North Texas Daily

Tennis coach brings reciprocal style to team

Tennis coach brings reciprocal style to team

Tennis coach brings reciprocal style to team
April 06
23:59 2015

Alex Lessard / Staff Writer

Associate tennis head coach Jeff Hammond’s road to North Texas started 465 miles away in Memphis, Tennessee, at a national clay court convention in 2004, the first time he met head coach Sujay Lama. Little did Hammond know, their careers would cross paths much sooner than anticipated.

At the time, Hammond was the assistant coach at Texas Christian University under Dave Borelli, one of the winningest coaches in women’s collegiate tennis history and a friend of Lama’s. Lama was then the head coach at the University of Illinois, but became close friends with Hammond early in his tenure at North Texas.

Now with the Mean Green, Hammond said Lama’s high energy level immediately caught his attention the first time they met.North Texas Mean Green 2014/2015 Tennis

Associate head coach Jeff Hammond

“That always made an impression on me, that he was just wide-eyed,” Hammond said. “He looked like he had just had a coffee for sure. He was ready to go. That’s just how he lived.”

After spending two seasons as assistant coach at TCU, Hammond served as head coach from 2007-2010. Hammond led the Horned Frogs to four consecutive Mountain West Conference titles while maintaining a top-25 ranking and coaching five of the 10 All-Americans in school history.

“Part of my leaving there was the idea that I was looking for a new challenge,” Hammond said. “I spent two years actually searching for the right situation for me and my wife and our jobs.”

Hammond decided staying in Texas would be best for his family and became assistant coach at Southern Methodist University in 2012. Hammond said the culture of the Dallas area combined with its athletic competitiveness for his two sons reminded him of growing up in the Midwest.

“Even though Dallas-Forth Worth has 7 million strong in the metroplex, the fact that everything is so spread out, it really does feel a lot to me like Indianapolis,” Hammond said.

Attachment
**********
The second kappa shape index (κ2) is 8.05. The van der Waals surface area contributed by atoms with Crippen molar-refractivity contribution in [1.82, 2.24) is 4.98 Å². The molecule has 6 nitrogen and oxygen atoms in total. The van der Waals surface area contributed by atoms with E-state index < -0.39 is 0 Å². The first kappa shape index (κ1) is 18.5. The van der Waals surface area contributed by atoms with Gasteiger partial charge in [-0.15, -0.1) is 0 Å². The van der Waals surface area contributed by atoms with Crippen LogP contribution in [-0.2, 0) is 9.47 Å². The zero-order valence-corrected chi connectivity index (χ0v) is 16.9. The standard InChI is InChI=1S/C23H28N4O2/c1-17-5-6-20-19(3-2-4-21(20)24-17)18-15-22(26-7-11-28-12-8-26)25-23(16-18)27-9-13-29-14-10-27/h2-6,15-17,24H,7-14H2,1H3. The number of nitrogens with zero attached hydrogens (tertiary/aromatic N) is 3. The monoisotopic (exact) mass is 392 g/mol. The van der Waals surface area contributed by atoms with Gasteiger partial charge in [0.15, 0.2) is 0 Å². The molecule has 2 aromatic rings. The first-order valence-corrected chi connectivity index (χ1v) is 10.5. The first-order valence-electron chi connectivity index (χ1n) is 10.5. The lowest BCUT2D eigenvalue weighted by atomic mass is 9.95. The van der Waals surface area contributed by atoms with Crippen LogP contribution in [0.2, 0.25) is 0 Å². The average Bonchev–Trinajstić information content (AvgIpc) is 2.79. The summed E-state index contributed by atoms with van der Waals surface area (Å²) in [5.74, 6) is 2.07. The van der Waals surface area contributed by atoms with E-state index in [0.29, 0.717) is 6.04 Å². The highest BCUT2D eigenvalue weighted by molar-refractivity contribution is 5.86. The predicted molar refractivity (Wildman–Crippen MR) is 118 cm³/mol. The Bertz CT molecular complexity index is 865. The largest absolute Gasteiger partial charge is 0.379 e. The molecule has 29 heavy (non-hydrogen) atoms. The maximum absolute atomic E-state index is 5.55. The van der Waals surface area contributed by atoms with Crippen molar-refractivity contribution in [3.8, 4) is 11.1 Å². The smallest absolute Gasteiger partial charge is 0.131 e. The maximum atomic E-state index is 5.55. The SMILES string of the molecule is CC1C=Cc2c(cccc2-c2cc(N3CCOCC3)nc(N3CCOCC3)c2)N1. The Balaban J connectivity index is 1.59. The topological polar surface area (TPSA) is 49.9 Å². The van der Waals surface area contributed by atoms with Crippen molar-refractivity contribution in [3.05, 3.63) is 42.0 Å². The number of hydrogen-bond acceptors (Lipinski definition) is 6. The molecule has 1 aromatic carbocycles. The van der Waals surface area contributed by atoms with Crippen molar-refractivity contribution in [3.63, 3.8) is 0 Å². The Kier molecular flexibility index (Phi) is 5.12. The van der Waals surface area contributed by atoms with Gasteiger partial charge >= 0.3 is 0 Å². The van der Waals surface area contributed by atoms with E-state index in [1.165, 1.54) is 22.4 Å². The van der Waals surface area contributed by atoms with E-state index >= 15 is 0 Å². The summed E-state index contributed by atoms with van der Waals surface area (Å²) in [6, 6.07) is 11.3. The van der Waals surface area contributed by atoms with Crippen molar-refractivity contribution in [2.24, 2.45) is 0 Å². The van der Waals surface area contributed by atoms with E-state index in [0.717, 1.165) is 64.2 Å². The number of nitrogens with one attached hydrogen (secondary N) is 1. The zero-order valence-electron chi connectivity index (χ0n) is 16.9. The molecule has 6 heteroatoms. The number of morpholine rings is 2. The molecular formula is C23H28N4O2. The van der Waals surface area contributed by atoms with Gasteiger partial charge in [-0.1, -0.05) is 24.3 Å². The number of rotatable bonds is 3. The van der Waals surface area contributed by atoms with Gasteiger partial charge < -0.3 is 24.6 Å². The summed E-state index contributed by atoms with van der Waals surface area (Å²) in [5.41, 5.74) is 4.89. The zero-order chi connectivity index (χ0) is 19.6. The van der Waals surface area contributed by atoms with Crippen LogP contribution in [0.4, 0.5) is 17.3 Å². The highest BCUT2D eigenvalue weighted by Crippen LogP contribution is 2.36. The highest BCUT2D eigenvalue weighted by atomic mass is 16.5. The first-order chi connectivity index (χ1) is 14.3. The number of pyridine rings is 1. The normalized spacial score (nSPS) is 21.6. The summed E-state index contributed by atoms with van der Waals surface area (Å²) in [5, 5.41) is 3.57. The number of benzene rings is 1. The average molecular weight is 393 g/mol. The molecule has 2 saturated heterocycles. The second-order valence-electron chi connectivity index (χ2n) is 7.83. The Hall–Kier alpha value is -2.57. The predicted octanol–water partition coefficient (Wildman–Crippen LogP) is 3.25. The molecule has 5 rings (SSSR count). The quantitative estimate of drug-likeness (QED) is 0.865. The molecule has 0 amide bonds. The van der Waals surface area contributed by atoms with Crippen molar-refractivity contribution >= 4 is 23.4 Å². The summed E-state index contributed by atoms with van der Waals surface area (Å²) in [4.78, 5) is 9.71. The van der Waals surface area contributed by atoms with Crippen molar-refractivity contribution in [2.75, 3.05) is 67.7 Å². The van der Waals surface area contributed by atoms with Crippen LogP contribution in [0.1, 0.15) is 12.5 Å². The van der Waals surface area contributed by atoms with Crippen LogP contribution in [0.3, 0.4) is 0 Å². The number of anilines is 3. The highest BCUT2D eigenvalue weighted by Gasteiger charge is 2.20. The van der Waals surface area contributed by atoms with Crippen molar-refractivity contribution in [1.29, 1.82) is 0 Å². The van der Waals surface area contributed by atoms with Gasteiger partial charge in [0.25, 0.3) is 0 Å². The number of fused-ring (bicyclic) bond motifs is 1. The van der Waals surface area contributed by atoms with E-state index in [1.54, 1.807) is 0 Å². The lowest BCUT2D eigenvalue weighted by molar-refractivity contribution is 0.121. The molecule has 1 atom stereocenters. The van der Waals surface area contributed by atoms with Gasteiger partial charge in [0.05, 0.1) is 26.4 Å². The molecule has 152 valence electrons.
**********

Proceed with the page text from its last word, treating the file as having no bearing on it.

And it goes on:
When an opening became available on his staff in 2014, Lama did not hesitate to reach out to Hammond. Lama said he wanted to work with the very best, and didn’t want an assistant to agree with everything he said.

“I want somebody to challenge my thoughts, my ways and stimulate me and get me outside the box, and that’s what [Hammond] does,” Lama said.

Now, in his first full season at North Texas, Hammond has shared the head coaching duties equally with Lama, including a big role: recruiting players throughout the season.

“I’ve always believed that people I bring to work with me should be seasoned so that they can come and teach me, too,” Lama said. “I want to learn from them as much as I would hope they want to learn from me, and that’s how you improve a program.”

At a young age, Hammond saw his love for tennis as part of a family tradition, as six older siblings all succeeded both athletically and academically. After a short stint playing pro tennis, Hammond pursued other job opportunities, but always taught tennis on the side. Hammond said his wife convinced him to become a coach early in their marriage.

“It’s the only thing I’ve ever loved to do,” Hammond said. “When you find something you like, you need to stick with it.”

With the national championship experience of Lama and Hammond as assistants with the University of Florida and the University of Southern California, respectively, the coaching duo has the same aspirations for the future of North Texas.

“As tough as our season has looked in the win-loss column, this has been a great group that’s had excellent effort and attitude,” Hammond said. “We feel like we’re on track to take the program farther and farther.”

Lama said he looks at Hammond as another head coach because he’s so experienced, which reaps benefits throughout the season.

“When you’ve got one more person out there, the way I look at it, two brains and two minds is a lot bigger than one brain and one mind,” Lama said.

Junior Agustina Valenzuela said Hammond’s organization skills and caring attitude towards players have brought a new dimension to the team.

“Coach Hammond is always trying to [focus on] more technical stuff, so he’s talking and trying to explain why we do stuff wrong,” Valenzuela said.

Hammond said he and Lama plan to stick together for the foreseeable future and hope to take North Texas to the next level.

“He’s so set in how he wants to run the program, and I couldn’t agree more wholeheartedly in how he does it,” Hammond said.

Featured Image: Associate head coach Jeff Hammond, right, high fives junior Anastasiya Shestakov after a match against Texas Christian University of April 1. Photos courtesy of Rick Yeatts.

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